Reece Freak travelled and lived around the world, but he found what he was looking for in an old modernist apartment at North Adelaide.
Modernist in Melbourne Street
“I was kind of searching for meaning elsewhere,” says Reece Freak.
“I lived in Berlin for a while and then came back and got restless and went to Borneo, and before that went to Vietnam for a little while. So I was trying to find a place I can connect to.
“But this… does what it needs to do, which is a place of sanctuary and solitude after longer days.”
A Year 7 teacher (and debating coach, and maths co-ordinator) at Parkside Primary School, Reece has chosen and crafted his home carefully so that his time in it counterbalances his long days spent in other people’s worlds.
“The less time I spend here the more I want to stay here,” he says. “I work six days a week – I spend a lot of time at school, when I come back I want less rather than more.”
It was a conclusion Reece came to slowly. After returning from Borneo – where we was mentoring local teachers for an NGO – he thought he would like to be less isolated, so took a lease with a friend in Croydon.
But it soon became apparent that he was at a point in his life where living alone was the best option.
“I just want to make a place that’s fairly personal and speaks for itself, and it’s for me and not for anyone else,” he says.
The search for a house that felt right was complete when he came upon the rental property at Deepacres – an Adelaide icon recognisable to anyone who frequents the Melbourne Street area by its sweeping green lawn and geometric form.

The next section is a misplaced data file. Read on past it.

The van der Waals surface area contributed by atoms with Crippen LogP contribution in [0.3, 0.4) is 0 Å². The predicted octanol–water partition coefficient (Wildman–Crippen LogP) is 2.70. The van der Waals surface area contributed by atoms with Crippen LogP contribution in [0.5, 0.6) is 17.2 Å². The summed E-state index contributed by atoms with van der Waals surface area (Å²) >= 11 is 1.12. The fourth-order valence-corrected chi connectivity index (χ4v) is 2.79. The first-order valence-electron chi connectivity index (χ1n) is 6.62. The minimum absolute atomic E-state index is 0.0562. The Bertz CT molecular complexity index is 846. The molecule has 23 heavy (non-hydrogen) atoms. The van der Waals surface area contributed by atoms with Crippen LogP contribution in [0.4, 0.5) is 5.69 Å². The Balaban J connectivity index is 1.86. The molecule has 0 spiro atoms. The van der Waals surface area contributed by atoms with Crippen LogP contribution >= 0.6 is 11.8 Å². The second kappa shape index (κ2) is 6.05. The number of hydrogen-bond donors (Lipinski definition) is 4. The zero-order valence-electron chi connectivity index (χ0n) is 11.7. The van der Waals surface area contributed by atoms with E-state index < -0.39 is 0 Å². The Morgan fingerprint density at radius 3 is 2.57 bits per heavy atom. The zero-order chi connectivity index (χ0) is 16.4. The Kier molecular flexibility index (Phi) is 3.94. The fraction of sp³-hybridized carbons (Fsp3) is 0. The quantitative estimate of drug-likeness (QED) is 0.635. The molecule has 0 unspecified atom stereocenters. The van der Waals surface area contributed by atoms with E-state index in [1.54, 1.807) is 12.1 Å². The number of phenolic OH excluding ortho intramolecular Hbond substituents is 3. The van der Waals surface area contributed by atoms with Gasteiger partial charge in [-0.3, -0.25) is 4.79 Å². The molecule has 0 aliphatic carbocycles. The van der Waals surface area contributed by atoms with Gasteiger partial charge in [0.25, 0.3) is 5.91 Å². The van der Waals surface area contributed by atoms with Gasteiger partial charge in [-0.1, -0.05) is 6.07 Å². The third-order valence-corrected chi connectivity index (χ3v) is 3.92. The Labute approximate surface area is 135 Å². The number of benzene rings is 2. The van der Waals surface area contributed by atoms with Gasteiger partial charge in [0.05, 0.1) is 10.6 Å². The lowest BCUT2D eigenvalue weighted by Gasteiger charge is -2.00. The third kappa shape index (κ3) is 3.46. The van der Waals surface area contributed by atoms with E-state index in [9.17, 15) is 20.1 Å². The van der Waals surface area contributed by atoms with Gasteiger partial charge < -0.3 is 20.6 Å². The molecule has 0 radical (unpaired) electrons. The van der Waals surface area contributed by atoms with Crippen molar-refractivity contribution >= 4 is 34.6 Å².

Created by SA architectural great Jack Hobbs McConnell in the early 1940s, the block of 15 apartments is one of Adelaide’s earliest and best expressions of modernist design. The blue terrazzo, window seat and curved mantelpiece in Reece’s home are a few examples of the unique architecture that he has built on to make the place his own.
“That table in the middle was specifically bought for the house,” says Reece. “I love it – a very important piece of furniture in a fairly sparse house. It’s a Hans Olsen table and it’s got three legged chairs.”
While the Hans Olsen table counts among Reece’s favourite items in the house, most of the other highlights were books and records – the former of which could be found stacked and placed in surprising and delightful spots throughout the apartment.
While the form of the apartment – customised by Reece through his addition of maps, op shop (and not) art, carefully selected furniture, and many, many plants – has immediate appeal, the location is a little less straightforward.
“Everyone has this truth opinion about North Adelaide that it’s had its heyday and that was in the ’90s and that it’s old and decrepit now,” says Reece. “But there are these pockets and I don’t see anything you need outside what is provided.
“I don’t really know anyone in this area, I have one friend who lives not so far away, but it’s a little of that isolation here as well. And it’s still close to the city, I’m still able to cycle around and be able to live in this beautiful area.”
Reece is happy to stick with his lease-based life, even though renting is becoming increasingly less common among his friends, because it gives him the chance to prioritise things in a way that makes sense to him.
“Eventually [I might buy a place], but it’s not part of my life goals I guess – my life goals are more about personal balance,” he says.
“At the moment one of the reasons I rent is because I’m trying to appreciate the beauty of small things.”
Watching the afternoon light refract through the picture window Reece is sitting under, it’s obvious how his thoughtful approach and the space complement each other, and it seems likely he’ll be at home here for a while longer.